My attempt was to first rewrite ##S_M## slightly to make it more clear where ##g_{\mu\nu}## appears
$$S_M = \int d^4x \sqrt{-g} (g^{\mu\nu} \nabla_\mu\phi\nabla_\nu\phi-\frac{1}{2}m^2\phi^2).$$
Now we can apply the variation:
$$\begin{align*}
\delta S_M
&= \int d^4x (\delta\sqrt{-g})...
Hello all,
I understand the formation of the Lagrangian is: Kinetic Energy minus the potential energy.
(I realize one cannot prove this: it is a "principle" and it provides a verifiable equation of motion.
Moving on...
One inserts the Lagrangian into the form of the "Action" and minimizes it...
Although I've read many papers that propose a relation between action and entropy, I've been told that there is no generally accepted relation in physics.
But how/why are these concepts unrelated?
What about nobel laureate Frank Wilczek? He proposes that entropy and action are closely related...
The action for a relativistic point particle is baffling simple, yet I don't really understand why it is written as,
$$S = -m\int ds $$
I know it's right because we get the right equations of motion from it, but can one understand it in a more intuitive way?
Hello, When we applying the principle of least action, we require ##\delta S=0##, which corresponding to the action S being an extremum. I am just wondering why do we say that the action is a minimum instead of a maximum for a physical path? Can I use the path integral to explain this problem...
Einstein's field equations (EFEs) describe the pointwise relation between the geometry of the spacetime and possible sources described by an energy-momentum tensor ##T^{ab}##. As well known, such equations can be derived from a variational principle applied to the following action: $$S=\int\...
Book: Landau Lifshitz, The Classical Theorey of Fields, chapter 11, section 95.
I have gone through the derivation of Einstein field equations but not without holes to fill and fix in my understanding. Lets start with the action for the grtavitational field ##S_g## which after some explanation...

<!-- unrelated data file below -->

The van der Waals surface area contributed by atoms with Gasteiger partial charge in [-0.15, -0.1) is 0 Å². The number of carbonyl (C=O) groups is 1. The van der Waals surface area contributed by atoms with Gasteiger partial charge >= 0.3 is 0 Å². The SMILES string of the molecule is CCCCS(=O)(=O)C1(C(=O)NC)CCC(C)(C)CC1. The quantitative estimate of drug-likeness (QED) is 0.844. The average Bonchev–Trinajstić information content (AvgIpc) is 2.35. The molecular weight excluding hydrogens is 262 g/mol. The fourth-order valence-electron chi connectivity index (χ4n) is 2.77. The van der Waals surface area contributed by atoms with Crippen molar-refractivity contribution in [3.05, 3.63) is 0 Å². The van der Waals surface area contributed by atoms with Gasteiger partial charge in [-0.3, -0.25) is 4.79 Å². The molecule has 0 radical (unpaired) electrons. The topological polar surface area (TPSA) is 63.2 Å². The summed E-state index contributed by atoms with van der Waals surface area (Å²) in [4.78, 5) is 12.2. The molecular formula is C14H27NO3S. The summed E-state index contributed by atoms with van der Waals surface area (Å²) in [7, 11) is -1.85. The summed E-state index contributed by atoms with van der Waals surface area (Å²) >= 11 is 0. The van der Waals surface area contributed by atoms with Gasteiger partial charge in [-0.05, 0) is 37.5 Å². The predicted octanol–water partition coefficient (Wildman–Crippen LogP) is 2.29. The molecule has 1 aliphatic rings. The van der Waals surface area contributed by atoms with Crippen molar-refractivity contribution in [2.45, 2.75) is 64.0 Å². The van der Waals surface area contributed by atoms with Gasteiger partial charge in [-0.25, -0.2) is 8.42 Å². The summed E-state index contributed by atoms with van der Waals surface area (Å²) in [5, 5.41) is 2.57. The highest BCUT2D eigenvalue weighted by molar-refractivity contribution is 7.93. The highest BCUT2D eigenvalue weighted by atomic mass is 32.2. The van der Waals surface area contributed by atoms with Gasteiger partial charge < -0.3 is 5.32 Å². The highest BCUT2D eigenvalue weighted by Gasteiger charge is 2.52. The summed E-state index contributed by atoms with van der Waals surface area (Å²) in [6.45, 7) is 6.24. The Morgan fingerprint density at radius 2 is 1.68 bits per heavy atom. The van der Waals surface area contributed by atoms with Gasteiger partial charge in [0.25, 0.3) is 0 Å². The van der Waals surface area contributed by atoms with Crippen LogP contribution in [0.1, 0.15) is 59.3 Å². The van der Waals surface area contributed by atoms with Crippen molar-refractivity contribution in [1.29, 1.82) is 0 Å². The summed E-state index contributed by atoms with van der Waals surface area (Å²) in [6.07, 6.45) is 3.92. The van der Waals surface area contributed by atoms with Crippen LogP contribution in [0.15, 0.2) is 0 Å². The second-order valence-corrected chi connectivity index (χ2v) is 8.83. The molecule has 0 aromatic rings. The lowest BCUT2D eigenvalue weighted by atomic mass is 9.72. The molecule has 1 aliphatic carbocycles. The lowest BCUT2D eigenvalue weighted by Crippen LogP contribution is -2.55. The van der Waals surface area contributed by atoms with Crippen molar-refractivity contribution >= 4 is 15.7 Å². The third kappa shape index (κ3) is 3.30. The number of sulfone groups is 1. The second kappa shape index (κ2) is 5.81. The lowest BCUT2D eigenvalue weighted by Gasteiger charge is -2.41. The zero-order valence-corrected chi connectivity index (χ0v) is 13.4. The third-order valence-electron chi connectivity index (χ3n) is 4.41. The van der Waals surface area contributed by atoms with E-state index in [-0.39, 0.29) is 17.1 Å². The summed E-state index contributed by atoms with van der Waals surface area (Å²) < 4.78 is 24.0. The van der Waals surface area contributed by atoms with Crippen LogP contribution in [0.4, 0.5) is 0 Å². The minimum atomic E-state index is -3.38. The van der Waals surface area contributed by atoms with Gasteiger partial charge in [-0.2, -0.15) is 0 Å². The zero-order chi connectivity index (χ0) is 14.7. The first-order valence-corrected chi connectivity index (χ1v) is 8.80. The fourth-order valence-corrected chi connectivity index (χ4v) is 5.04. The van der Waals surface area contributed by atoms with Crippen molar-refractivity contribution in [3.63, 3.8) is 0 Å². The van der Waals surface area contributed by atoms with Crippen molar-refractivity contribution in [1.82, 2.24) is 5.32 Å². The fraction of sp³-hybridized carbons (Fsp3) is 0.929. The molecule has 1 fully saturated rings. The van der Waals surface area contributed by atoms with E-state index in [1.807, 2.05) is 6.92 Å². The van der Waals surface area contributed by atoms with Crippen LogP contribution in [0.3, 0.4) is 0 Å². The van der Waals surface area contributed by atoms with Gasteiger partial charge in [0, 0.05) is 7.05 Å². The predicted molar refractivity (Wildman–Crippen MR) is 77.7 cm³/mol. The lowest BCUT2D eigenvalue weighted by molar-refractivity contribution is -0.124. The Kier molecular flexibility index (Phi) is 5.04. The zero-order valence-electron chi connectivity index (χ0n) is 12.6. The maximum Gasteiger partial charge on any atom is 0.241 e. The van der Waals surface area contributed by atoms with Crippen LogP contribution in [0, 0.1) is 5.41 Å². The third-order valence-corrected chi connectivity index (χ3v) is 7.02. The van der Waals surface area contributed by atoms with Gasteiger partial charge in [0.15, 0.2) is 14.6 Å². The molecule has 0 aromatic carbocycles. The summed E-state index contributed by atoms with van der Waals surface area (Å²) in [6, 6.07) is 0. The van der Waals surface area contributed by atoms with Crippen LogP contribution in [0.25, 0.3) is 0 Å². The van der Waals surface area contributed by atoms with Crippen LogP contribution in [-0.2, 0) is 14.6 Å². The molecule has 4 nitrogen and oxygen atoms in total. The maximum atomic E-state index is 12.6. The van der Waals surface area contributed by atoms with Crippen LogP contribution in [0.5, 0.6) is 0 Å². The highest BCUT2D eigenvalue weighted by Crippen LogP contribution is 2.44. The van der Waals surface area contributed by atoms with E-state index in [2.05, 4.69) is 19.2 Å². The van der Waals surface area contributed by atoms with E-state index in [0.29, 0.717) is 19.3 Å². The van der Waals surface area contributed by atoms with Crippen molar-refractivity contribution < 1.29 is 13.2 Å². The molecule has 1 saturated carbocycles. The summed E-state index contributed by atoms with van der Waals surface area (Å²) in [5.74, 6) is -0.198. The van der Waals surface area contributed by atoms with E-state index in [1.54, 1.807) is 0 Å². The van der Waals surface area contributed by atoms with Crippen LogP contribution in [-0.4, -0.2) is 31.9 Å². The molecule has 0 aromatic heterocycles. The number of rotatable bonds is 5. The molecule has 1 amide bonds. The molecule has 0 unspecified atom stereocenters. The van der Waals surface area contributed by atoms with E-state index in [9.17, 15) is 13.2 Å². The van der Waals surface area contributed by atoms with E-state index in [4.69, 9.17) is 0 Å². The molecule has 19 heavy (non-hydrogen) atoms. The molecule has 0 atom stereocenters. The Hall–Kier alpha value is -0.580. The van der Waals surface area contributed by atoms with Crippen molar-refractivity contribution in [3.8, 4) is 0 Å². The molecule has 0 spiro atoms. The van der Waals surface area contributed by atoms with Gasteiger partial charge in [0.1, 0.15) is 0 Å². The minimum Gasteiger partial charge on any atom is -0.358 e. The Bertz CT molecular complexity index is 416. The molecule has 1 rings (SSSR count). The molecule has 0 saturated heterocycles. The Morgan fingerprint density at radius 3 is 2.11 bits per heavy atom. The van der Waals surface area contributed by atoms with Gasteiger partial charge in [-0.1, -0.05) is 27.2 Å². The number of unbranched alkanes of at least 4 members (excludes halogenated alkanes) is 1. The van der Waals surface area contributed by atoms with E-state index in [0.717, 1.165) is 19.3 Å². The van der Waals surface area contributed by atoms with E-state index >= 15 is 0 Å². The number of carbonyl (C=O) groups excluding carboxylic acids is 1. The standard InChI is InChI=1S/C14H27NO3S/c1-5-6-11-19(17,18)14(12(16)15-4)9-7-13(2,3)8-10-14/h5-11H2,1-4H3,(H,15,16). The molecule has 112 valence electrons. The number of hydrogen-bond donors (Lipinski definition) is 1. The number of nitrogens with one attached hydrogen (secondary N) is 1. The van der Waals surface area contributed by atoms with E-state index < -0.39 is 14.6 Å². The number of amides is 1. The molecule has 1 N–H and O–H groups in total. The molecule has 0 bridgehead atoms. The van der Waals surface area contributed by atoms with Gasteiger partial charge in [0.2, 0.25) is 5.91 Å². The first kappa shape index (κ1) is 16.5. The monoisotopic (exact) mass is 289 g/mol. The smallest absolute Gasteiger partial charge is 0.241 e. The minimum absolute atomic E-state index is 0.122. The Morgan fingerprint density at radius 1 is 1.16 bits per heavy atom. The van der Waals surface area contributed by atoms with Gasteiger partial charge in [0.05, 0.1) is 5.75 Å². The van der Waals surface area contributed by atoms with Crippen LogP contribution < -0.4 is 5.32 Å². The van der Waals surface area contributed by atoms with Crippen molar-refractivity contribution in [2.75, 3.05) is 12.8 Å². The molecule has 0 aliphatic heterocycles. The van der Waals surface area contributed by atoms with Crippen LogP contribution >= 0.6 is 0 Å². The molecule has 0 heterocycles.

Is the motivation for the action principle purely from empirical evidence, or theoretical arguments, or a mixture of the two? As I understand it, there was some empirical evidence from Fermat's observations in optics, i.e. that light follows the path of least time, notions of virtual work and...
Dear PF Forum,
I have a problem with calculating energy which I should have learnt long ago in my high school time.
If I push (accelerate) a 1 kg object 1 meter/sec2 for 10 seconds, I spend energy like this.
Distance = 1/2 at2. So I would have pushed this object for 50 metres. So I'm using...
Hi guys,
I have a very basic question about the WZ model. I want to show that it is invariant under SUSY transformations.
The action is \int{d^4 x} \partial^\mu \phi* \partial_\mu \phi +i\psi^† \bar{\sigma}^\mu \partial_\mu \psi
The SUSY transformations are \delta\phi = \epsilon \psi ...
My grandson asked me this question:
If in fact,as Newton said,all actions are accompanied by an equal and opposite reaction, then there can be no single actions in the universe;all actions must therefor be part of a reaction between two opposite and equal actions,which are in fact also...
Dear all,
If we consider the lagrangian to have both geometric parts (Ricci scalar) and also a field, the action would take the form below:
\begin{equation}
S=\frac{1}{2\kappa}\int{\sqrt{-g} (\ R + \frac{1}{2} g^{\mu\nu} \partial_\mu \phi \partial_\nu \phi -V(\phi)\ )}
\end{equation}
which are...
Hello,
I've noticed that Planck's constant h and the action of a particle S both share the units of Joule-second. I was wondering if there were a connection between the two, but my Modern Physics textbook (Harris) doesn't say anything about it. Wikipedia's definition of Planck's constant says...
Hi guys,
I'm doing a project at the moment revolving around capillary action and surface tension. Today I conducted an experiment to observe capillary action in a capillary tube and paper towel at different temperatures of water. I don't understand why I've got the following results:
As you...
Hello Physics Forums!
Supposing that we have an action that says:
$$L=\frac{1}{2}R-g_{C\bar{D}}\partial_{\mu}z^C\partial^{\mu}\bar{z}^D+\frac{1}{4} + \frac{1}{4}ImM_{IJ}F^I_{\mu\nu}\cdot F^{J\mu\nu} +\frac{1}{4}ReM_{IJ}F^I_{\mu\nu}\cdot \tilde{F}^{J\mu\nu}$$
where...
This is with regards to the principle of least action.
I understand that an action is a functional (a function where functions have values assigned to them, I believe?)
When trying to figure this out, I understood minimising as finding the true path of the principle of least action. But that...
Homework Statement
i want to find the variation of this action with respect to ## g^{\mu\nu}## , where ##N_\mu(x^\nu)## is unit time like four velocity and ##\phi## is scalar field.
##I_{total}=I_{BD}+I_{N}##
##
I_{BD}=\frac{1}{16\pi}\int dx^4\sqrt{g}\left\{\phi...
So I tried googling it but unfortunately i haven't found anything, so I though i'll take my quarries here.
I would like to know, how scientists have tried to explain how quantum entanglement works.
Thanks for the answers. :)
hi,
please if somebody could explain why anybody would consider the "action" and is there any proof that the minimal action actually gives the correct route of a problem?